Thursday, May 03, 2007

Kennedy Square

Note: I am out enjoying a 20th Anniversary celebration with my wife. (Perhaps the person I really should be celebrating with under these circumstances.) As such, I am not focusing on writing. I was able to write the weekend’s Beyond Belief postings in advance, and hope to quickly post them at their regular time.

For today, I pulled out a file that has been sitting on my desktop for a while. Once upon a time I was interested in writing a blog novel – a piece of fiction in which I would illustrate some of my ideas about value. Here’s the first entry. Enjoy.

12:00 AM, January 1, 2020.

The first hour of the first day of a new decade seems like a perfect day to start a new blog. Particularly this blog.

Midnight struck just a few minutes ago. I could see the fireworks going off around the Washington Monument from my office window across the Potomac. However, the night is still young from where I sit. I'm one of the bidders in the Kennedy Square auction. That auction ends at midnight in the last time zone on Earth; seven hours from now.

I know that most of you are familiar with the Kennedy Square auction. However, just in case somebody stumbles onto this site who has been asleep for the past three years, I'll give you a summary.

On July 15, 2018, the United Nations General assembly approved a plan to use space for the common benefit of humanity. The plan was to auction off objects in space and to use the money to fund a global education project. Education, certainly, is something that benefits all of humanity. In the mean time, objects in space are transferred to private land holders for the sake of private development.

The Kennedy Square auction is the first auction. Kennedy Square is 100 kilometers wide and 100 kilometers long, with the Apollo 11 landing site right in the middle of it. This was divided up into 1 million plots of land, each a square 1 hectare in size.

The middle four square kilometers around the Apollo 11 landing site itself was donated to the Smithsonian Institution. The 12 square kilometers that surrounded that was donated to the University of Earth, the benefactor of this auction. This left 984,000 plots of land up for public auction.

Some people might consider me a nut, but I was going to spend $25,000 so that I could own my piece of the moon. There were some limitations on who could bid. Only individuals could bid. Countries, corporations, nonprofit organizations, were all locked out. These rules were permanent. No person was permitted to transfer title to any government, corporation, or organization other than the University of Earth. All titles will be required to be in the name of a specific individual owner who had sole discretion over what happened to the property.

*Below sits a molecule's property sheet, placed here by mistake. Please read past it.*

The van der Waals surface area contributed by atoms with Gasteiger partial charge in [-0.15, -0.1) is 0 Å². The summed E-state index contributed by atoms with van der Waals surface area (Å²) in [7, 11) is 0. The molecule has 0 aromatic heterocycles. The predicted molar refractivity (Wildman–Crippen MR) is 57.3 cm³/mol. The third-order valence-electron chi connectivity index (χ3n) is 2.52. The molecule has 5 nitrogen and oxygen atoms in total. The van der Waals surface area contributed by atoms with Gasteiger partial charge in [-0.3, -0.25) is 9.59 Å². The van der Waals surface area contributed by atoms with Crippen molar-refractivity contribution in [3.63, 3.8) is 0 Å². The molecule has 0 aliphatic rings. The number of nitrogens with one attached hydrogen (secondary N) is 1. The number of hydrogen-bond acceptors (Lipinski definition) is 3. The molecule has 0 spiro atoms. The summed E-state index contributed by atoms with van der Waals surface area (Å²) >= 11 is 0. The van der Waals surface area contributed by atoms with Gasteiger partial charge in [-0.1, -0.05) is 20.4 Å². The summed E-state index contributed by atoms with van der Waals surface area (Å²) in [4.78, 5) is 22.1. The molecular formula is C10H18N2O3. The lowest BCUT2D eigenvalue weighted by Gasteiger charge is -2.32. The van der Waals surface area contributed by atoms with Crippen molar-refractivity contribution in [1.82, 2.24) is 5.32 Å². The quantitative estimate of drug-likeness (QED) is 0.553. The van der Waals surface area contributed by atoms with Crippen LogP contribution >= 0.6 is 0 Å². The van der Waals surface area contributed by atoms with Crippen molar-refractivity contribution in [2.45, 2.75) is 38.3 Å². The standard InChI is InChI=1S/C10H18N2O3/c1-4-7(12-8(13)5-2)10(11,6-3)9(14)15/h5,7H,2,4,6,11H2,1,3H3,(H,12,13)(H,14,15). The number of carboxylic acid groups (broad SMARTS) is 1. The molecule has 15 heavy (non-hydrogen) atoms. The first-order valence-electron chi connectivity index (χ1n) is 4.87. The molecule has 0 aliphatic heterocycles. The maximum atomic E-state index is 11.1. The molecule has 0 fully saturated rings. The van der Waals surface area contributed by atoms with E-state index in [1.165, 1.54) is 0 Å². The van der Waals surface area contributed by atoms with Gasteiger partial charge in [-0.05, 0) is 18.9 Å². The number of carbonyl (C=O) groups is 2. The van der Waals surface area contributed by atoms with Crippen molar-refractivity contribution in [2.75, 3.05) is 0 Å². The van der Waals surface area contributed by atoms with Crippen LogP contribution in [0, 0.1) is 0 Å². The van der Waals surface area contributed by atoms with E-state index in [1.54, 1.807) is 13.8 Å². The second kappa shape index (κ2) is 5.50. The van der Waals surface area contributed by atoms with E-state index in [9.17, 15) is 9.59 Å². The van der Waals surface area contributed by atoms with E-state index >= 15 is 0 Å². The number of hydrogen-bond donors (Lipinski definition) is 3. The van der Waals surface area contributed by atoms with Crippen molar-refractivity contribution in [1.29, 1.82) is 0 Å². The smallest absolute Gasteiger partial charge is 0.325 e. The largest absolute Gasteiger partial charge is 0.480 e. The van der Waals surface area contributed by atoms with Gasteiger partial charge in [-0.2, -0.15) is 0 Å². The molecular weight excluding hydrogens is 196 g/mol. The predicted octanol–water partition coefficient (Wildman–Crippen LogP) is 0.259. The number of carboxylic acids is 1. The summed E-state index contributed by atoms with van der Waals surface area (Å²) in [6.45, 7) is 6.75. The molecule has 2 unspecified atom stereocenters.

I assumed that, just like on Earth, most people would go for the flat land on the lunar sea. Because I wanted cheep land, I selected a string of craters - or a string of connected sinkholes, I really do not know which - called Word Rille. This shouldn't be worth much. Right?

Well, as the auction progressed, I discovered I was wrong. What people wanted something that they could identify from Earth. They wanted to point to something and say, "That's mine." Crater Moltke was actually fetching some of the higher prices in the region. The only place more expensive was Cat's Paw; a set of craters just west of the Apollo 11 landing site. From the rim around the craters it would be possible to see the Apollo 11 landing site itself. That is if anybody was ever actually going to live there.

I want to see the Kennedy Square become an actual community. That was my real motive to become a part of this. That's what this blog is all about. Hopefully, it will be the history of a new community - a community that comes into existence in a little more than 6 hours.

3:42 AM EST

We're getting close to the deadline, and prices are starting to rise. Europe is awake now; it's nearly 9:00 AM in London. It is mid day in India, and late evening in China.

A part of the bidding program allows a user to find the plot of land with the lowest current price. People are using that to put bids on the cheapest land so quickly that one can barely read it. It will pause for a while on a round number. It stopped for a couple of hours at $500, then started going up from there.